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JCC leads NY community colleges with grad rate

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Jefferson Community College had the highest six-year graduation rate among state community colleges for students who enrolled in 2002.

JCC recorded a 46 percent graduation rate, according to the Center for Urban Studies as a part of a State University of New York Completion Day initiative.

According to Betsy D. Penrose, JCC vice president for students, the number was calculated by combining the college’s 29 percent graduation rate for associate degrees with those who transferred to receive bachelor’s degrees — an additional 17 percent.

Although Vice President for Academic Affairs Thomas J. Finch is pleased with the graduation rate, he said he understands why community members may be unimpressed by the numbers.

“The biggest part of that is people see 46 percent and say ‘big deal,’” Mr. Finch said.

He said college graduation rates are measured differently from high school rates. If a student transfers to another community college, the state considers the student a JCC dropout.

Because JCC has open enrollment, Mr. Finch said, some parents persuade their children to attend for a year to save money. In addition, some people wish to take only a class or two to update their work skills or find out what they’re interested in pursuing.

Based on figures Mrs. Penrose released for those who enrolled in 2006, JCC’s rate appears to have improved since 2002.

“Based on the National Community College Benchmarking Project numbers, I can tell you that our six-year associate degree completion rate was 34.34 percent in fall 2012” based on the 2006 cohort, she said in an email. “The SUNY rate was 32.17 percent and the national rate was 27.67 percent. So, it appears we are trending in a positive direction.”

Mrs. Penrose did not know the percentage of students who transferred and received a bachelor’s degree.

Mr. Finch said he encourages students to send their four-year school transcripts back to the community college so they can receive credit there at the same time. When they have enough credits, they can receive an associate degree and boost the college’s graduation rate at the same time.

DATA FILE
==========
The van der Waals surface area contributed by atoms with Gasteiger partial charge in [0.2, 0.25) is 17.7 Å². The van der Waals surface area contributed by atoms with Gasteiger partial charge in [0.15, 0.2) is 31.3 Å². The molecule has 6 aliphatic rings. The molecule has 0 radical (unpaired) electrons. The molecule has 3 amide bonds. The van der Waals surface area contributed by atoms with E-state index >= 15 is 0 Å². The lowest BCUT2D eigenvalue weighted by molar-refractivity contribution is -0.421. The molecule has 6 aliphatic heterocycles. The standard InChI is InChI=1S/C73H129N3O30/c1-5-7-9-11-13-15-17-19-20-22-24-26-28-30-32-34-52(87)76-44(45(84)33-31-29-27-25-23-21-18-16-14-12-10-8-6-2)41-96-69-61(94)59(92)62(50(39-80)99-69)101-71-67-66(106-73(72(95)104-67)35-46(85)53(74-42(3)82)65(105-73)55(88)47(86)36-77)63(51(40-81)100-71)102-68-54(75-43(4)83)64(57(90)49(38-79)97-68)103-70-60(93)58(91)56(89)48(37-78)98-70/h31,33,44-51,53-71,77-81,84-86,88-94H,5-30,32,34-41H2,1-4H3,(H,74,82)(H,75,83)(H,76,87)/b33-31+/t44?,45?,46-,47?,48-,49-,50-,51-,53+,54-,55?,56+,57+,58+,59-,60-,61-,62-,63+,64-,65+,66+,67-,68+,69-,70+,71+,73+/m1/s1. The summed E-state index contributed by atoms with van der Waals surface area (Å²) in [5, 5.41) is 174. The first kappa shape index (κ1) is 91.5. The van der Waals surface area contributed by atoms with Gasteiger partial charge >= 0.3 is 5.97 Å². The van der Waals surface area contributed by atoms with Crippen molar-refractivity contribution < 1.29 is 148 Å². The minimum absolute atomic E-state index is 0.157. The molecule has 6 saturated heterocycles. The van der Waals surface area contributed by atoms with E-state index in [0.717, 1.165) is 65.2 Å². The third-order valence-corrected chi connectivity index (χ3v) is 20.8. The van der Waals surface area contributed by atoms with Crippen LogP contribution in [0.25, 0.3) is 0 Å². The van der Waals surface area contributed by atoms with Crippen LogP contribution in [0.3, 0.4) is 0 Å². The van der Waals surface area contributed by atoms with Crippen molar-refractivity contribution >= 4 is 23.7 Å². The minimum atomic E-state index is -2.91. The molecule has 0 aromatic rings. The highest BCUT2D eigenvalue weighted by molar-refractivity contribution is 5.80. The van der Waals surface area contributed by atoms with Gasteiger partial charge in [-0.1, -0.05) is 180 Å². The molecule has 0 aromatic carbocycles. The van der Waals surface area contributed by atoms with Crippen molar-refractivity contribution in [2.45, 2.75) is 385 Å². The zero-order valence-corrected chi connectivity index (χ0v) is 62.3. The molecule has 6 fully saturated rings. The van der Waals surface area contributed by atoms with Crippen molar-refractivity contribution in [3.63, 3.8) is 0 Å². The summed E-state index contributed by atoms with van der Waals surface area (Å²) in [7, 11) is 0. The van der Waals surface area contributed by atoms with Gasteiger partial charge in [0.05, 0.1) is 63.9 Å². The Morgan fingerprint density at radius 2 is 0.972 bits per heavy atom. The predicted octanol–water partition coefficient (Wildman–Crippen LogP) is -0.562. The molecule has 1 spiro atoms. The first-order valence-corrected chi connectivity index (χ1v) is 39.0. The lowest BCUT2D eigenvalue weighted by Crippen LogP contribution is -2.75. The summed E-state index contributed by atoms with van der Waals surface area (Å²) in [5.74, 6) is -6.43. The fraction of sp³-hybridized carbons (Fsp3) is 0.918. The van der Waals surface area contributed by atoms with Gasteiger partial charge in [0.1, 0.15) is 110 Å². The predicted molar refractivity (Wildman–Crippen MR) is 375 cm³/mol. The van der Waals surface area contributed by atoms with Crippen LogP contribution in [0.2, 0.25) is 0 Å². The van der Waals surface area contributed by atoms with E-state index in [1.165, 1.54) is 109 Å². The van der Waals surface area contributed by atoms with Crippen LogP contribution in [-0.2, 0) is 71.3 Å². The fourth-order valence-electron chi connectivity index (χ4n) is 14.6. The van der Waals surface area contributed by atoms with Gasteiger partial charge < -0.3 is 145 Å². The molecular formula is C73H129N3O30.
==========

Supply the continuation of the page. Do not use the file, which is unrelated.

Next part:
“Something can happen in their lives where they don’t finish their bachelor’s degree,” Mr. Finch said. “You never have to explain a degree. You have the credentials.”

Mrs. Penrose said she is happy for the students who transfer to get their bachelor’s degree, even if it hurts the college.

“For us, they might look like a non-grad, but they’re a successful transfer,” she said. “Also, with adult learners, job opportunities come up.”

Mr. Finch said Fort Drum creates a transient population in the area.

“A third of our population, over a third, is made up of Fort Drum soldiers, and they don’t stay here,” he said.

Mr. Finch said there are few exceptions to having a student who does not graduate after six years count against the college’s graduation rate, but military involvement is one of them.

“If you’re in a cohort and you start, you’re counted,” he said.

Mrs. Penrose said the college has many programs in place to keep the graduation rate climbing.

“One of the things about getting students to graduate is keeping them all along,” she said.

She said the best way to do this is to start during the student’s first few months.

The college has a “welcome week” at the beginning of the year to get freshman students acclimated.

A $2 million federal Title III grant awarded four years ago was aimed at different ways to improve student retention. One was to increase faculty development efforts and start a mentoring program for new professors at JCC. Adjunct instructors have an online training program to help them better understand student needs.

Faculty can refer students they think are struggling to a specialist who can give them the help they need, whether it is getting them a tutor or finding them a ride to campus.

A new reading specialist was hired to add to the math and writing specialist, Mrs. Penrose said.

Because professors see the students frequently and know who may be at risk, the college started an early alert program.

“It’s designated to intervene to get students’ needs addressed so that they can continue to be a student,” Mrs. Penrose said.

Recently, JCC began doing the same for more than 300 students who received 45 or more credits in the past five years but stopped enrolling in classes.

“We asked why they didn’t come back, and we had some responses,” Mrs. Penrose said.

Some went on to four-year colleges. Others had work obligations or children to take care of. However, after counseling, some of those students decided to return to school.

“Part-time students can take a long time to gain 60 credits,” Mrs. Penrose said. “It can take someone six or eight years to get a degree.”

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